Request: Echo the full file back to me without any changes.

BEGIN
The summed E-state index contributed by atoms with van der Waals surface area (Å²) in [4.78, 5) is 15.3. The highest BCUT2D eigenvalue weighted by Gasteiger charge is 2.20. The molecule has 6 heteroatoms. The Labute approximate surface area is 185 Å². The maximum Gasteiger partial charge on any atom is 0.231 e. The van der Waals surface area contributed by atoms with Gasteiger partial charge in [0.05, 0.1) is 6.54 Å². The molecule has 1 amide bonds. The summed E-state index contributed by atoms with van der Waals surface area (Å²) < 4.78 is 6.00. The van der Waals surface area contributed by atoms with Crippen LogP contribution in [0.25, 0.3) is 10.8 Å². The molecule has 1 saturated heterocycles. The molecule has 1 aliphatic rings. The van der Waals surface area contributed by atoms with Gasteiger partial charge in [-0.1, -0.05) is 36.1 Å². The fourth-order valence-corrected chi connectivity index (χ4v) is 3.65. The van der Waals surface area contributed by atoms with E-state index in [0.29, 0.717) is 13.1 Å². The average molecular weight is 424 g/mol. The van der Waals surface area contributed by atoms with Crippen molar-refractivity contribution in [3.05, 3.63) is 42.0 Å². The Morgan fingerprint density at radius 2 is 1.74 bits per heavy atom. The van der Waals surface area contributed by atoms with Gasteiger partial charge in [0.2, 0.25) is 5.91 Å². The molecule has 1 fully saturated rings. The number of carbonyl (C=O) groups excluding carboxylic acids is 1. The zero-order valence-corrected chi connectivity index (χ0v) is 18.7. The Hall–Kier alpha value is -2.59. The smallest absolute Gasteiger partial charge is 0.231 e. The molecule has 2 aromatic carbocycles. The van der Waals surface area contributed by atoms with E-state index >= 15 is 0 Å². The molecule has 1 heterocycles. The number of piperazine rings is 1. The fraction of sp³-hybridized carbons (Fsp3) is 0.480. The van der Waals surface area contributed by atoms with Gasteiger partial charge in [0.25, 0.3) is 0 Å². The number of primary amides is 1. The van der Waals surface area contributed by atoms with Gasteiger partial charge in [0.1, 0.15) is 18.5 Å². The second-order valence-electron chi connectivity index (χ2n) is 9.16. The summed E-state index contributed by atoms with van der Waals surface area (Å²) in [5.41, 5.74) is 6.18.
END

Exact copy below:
The summed E-state index contributed by atoms with van der Waals surface area (Å²) in [4.78, 5) is 15.3. The highest BCUT2D eigenvalue weighted by Gasteiger charge is 2.20. The molecule has 6 heteroatoms. The Labute approximate surface area is 185 Å². The maximum Gasteiger partial charge on any atom is 0.231 e. The van der Waals surface area contributed by atoms with Gasteiger partial charge in [0.05, 0.1) is 6.54 Å². The molecule has 1 amide bonds. The summed E-state index contributed by atoms with van der Waals surface area (Å²) < 4.78 is 6.00. The van der Waals surface area contributed by atoms with Crippen LogP contribution in [0.25, 0.3) is 10.8 Å². The molecule has 1 saturated heterocycles. The molecule has 1 aliphatic rings. The van der Waals surface area contributed by atoms with Gasteiger partial charge in [-0.1, -0.05) is 36.1 Å². The fourth-order valence-corrected chi connectivity index (χ4v) is 3.65. The van der Waals surface area contributed by atoms with E-state index in [0.29, 0.717) is 13.1 Å². The average molecular weight is 424 g/mol. The van der Waals surface area contributed by atoms with Crippen molar-refractivity contribution in [3.05, 3.63) is 42.0 Å². The Morgan fingerprint density at radius 2 is 1.74 bits per heavy atom. The van der Waals surface area contributed by atoms with Gasteiger partial charge in [0.2, 0.25) is 5.91 Å². The molecule has 1 fully saturated rings. The number of carbonyl (C=O) groups excluding carboxylic acids is 1. The zero-order valence-corrected chi connectivity index (χ0v) is 18.7. The Hall–Kier alpha value is -2.59. The smallest absolute Gasteiger partial charge is 0.231 e. The molecule has 2 aromatic carbocycles. The van der Waals surface area contributed by atoms with E-state index >= 15 is 0 Å². The molecule has 1 heterocycles. The number of piperazine rings is 1. The fraction of sp³-hybridized carbons (Fsp3) is 0.480. The van der Waals surface area contributed by atoms with Gasteiger partial charge in [0.25, 0.3) is 0 Å². The number of primary amides is 1. The van der Waals surface area contributed by atoms with Gasteiger partial charge in [0.1, 0.15) is 18.5 Å². The second-order valence-electron chi connectivity index (χ2n) is 9.16. The summed E-state index contributed by atoms with van der Waals surface area (Å²) in [5.41, 5.74) is 6.18.